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Danish, in the Dark

An incidental pleasure of new music performances is the time spent in out-of the-way churches. For this Danish-themed concert, Spitalfields Festival bade us gather together in St John's Hoxton; a stately early 19th century building with beautiful ceiling decorations, set in its own leafy grounds steps away from super-modern Old Street. The Festival has a noble history of presenting music which other promoters ignore, and I particularly want to thank them for this current illuminating series of small-scale premieres which, on this evening, was being recorded by BBC Radio 3.

The ingenious programme, titled TELL, combined new works by Danish composer Rasmus Zwicki and Michael Finnissy (including Finnissy's 40-minute Liederkreis based on writings by Hans Christian Andersen.) Soprano Mimi Doulton is a really remarkable performer; completely on top of the technicalities, expressive and intelligent. Ben Smith is an unusually thoughtful and creative pianist- also a composer (that figures). It was a fascinating evening.

It goes without saying that Mimi's diction was exactly as you would wish; but those words (some of them in Danish or occasionally German) still needed to be seen, and so had been helpfully collected by the Festival and printed in a downloadable programme. This however raised an issue I have encountered quite a bit recently: namely the question of how much programme information the audience have access to mid-concert, particularly where the music includes multiple texts, sometimes requiring translation. Being the conscientious person I am, I had printed out these helpful seven pages at home; but the moment the concert started, the lights went down and my pages became invisible.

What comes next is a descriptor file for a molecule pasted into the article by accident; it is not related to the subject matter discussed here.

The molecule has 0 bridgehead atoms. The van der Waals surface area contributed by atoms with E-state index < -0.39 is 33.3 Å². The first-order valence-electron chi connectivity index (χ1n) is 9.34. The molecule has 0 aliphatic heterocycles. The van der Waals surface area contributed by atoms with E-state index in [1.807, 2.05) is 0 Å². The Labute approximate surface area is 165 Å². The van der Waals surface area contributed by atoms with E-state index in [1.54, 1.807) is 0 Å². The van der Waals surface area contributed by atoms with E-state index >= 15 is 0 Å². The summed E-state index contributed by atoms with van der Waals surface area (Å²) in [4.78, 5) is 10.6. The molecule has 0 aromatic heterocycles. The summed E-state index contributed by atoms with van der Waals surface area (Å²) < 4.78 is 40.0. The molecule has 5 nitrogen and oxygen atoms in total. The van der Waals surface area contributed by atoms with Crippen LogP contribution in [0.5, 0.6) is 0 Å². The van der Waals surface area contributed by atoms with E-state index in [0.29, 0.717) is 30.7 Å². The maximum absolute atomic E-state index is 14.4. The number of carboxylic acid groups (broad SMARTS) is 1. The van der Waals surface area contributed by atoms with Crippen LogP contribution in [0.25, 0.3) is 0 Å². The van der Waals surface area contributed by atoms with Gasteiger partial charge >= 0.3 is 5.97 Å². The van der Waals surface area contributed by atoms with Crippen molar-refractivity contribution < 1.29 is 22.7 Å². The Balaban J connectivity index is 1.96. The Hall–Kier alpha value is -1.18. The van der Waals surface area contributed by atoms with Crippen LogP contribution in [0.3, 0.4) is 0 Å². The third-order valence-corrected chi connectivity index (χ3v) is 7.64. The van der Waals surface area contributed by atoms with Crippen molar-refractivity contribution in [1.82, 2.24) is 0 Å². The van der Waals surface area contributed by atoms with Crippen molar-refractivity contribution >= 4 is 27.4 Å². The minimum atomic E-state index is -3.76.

Meanwhile a few others were trying to view the texts on their phones (as they had been invited to do). But a couple of people told me it didn't feel right flashing bright phone screens in a darkened venue, so they stopped. And we then all agreed that we anyway go to concerts to get away from our screens. It was even worse the other day, said someone else, trying to do this in a 'proper' concert hall which had no available signal. I certainly don't miss those plump, expensive printed programmes with posh advertisements and endless artist-bios. But I do have a huge interest in words combined with music, and how they fit together. As a composer, I'm getting discouraged from setting poetry to music, if there's little prospect that the audience will be able to follow the words while the music is in progress.

What's the answer? Surtitles? Surely too fiddly for a single small venue concert. Back to printed programmes for sale? Too expensive these days, and paper-wasting. Maybe keeping the venue auditorium partly lit during works with text might be worth a try. But some would find this a boring and un-stylish solution.





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